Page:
It was a snow day, very cold and
overcast. I began brooding over why can't we move forward in
Evansville and the problems the Republicans are having in
finding a mayoral candidate. Several glib phrases found
themselves on the page that we have all read a thousand
times before - lack of vision ... political bickering ...
crony deal- making contractors and architects ... personal
and professional conflicts of interest ... lackluster
No, no, no. We
have heard all of that before. We need a fresh perspective.
I called my friend - we will call
him "Gottlieb," a very successful local businessman with
whom I have had several similar conversation - for some
further advice on the matter.
To my initial inquiry he responds:
"Would you really want to run a city of this size with all
the headaches for less than $90,000 a year?"
He had a point but was just getting
warmed up. "We are so conservative, so provincial in our
thinking that proposing anything that would truly be in the
public's best collective interest - aside from a gambling
river boat or a huge new jail - is considered an enormous
waste of money." "We do very little to promote good health,
physical fitness or athletics in this community," hence, an
enormous number of people get their noses knocked out of
joint when the city and the county pass a public smoking
"Go out to a buffet restaurant
tonight and look around at the people eating there. They are
very happy with being 30 or 40 or 50 pounds overweight, and
fire and brimstone be rained down on anybody who would dare
challenge their way of life."
Couldn't argue with any of those
points, either. Go on old wise one.
"We are so inward-looking and
insular here that we have truly cut ourselves off from the
rest of the state and the rest of the world. This is not
only true of the average Joe on the street, but it applies
to the thinking of most of the corporate executives around
here, as well."
"Outside of city-county
unification, when was the last time that the mayor or other
civic leaders from here went to another community to really
learn about how they solve problems or what they are doing
to encourage economic development?
"We have a total lack of concern or
understanding of the needs or desires of young people;
hence, all they do is graduate from our local universities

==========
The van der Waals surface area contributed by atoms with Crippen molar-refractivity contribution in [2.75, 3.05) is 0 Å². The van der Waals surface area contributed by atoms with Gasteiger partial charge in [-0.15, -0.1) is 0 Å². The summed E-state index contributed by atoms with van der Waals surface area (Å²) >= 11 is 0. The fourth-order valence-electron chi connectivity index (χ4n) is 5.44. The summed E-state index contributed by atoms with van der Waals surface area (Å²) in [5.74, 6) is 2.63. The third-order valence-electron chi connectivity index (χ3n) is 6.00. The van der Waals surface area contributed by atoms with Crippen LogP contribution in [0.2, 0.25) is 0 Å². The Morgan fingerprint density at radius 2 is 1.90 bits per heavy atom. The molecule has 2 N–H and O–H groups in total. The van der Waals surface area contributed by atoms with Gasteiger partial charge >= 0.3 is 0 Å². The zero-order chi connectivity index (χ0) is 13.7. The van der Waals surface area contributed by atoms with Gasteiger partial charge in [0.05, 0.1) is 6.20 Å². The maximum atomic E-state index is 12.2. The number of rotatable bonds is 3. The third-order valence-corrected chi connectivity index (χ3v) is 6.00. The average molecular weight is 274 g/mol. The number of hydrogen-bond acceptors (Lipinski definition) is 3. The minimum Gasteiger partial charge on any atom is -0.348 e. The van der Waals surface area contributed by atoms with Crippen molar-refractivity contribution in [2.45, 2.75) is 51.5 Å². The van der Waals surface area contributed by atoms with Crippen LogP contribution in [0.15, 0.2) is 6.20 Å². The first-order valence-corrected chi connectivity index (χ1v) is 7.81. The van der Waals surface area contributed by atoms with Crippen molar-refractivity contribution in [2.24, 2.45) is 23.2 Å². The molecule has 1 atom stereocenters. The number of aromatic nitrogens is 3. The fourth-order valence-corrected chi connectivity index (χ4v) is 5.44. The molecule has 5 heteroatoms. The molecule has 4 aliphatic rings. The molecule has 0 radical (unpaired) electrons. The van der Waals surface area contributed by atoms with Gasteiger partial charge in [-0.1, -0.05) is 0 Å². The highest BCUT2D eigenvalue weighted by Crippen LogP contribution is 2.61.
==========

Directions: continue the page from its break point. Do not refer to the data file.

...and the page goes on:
"There are virtually no leaders of
either political party who inspire confidence, a positive
vision for improving this community and the overall quality
of life for its citizens. Were such an individual to emerge,
he would be viewed as a grave threat to the powers that be
around here and would have no chance to actually win an
"Oh, by the way, when a candidate
for re-election is more preoccupied with advancing his
political fortunes to a higher public office, you know the
interests of his current constituents will not be his
Ouch. I thought he might be getting
a bit personal on that note, but soon he was back on track:
"In large part, since we spend so
much time hiring out- of-town consultants, pointing fingers
at one another, playing the blame game and preoccupying
ourselves with little intramural issues of relative
insignificance, we have completely lost sight of what we
should be doing to move this community forward. "We talk
about building $90 million baseball stadiums Downtown
instead of spending similar sums of money addressing the
nuts and bolts things in the various neighborhoods - such as
new sewers on the Southeast Side or fixing neighborhood
I started thinking to myself that
much of this conversation with Gottlieb could be viewed as a
critique of the Weinzapfel administration, but then, upon
further reflection, I realized that the same could be said
for several mayors over the past 30 years. It was also a
fairly solid indictment of the corporate executives who
abide such mediocrity.
While much of what Gottlieb said
was uttered with his tongue firmly placed in cheek, I
couldn't for the life of me believe that, for at least part
of the time, he was dead serious.
David Coker is a free-lance
writer and community activist.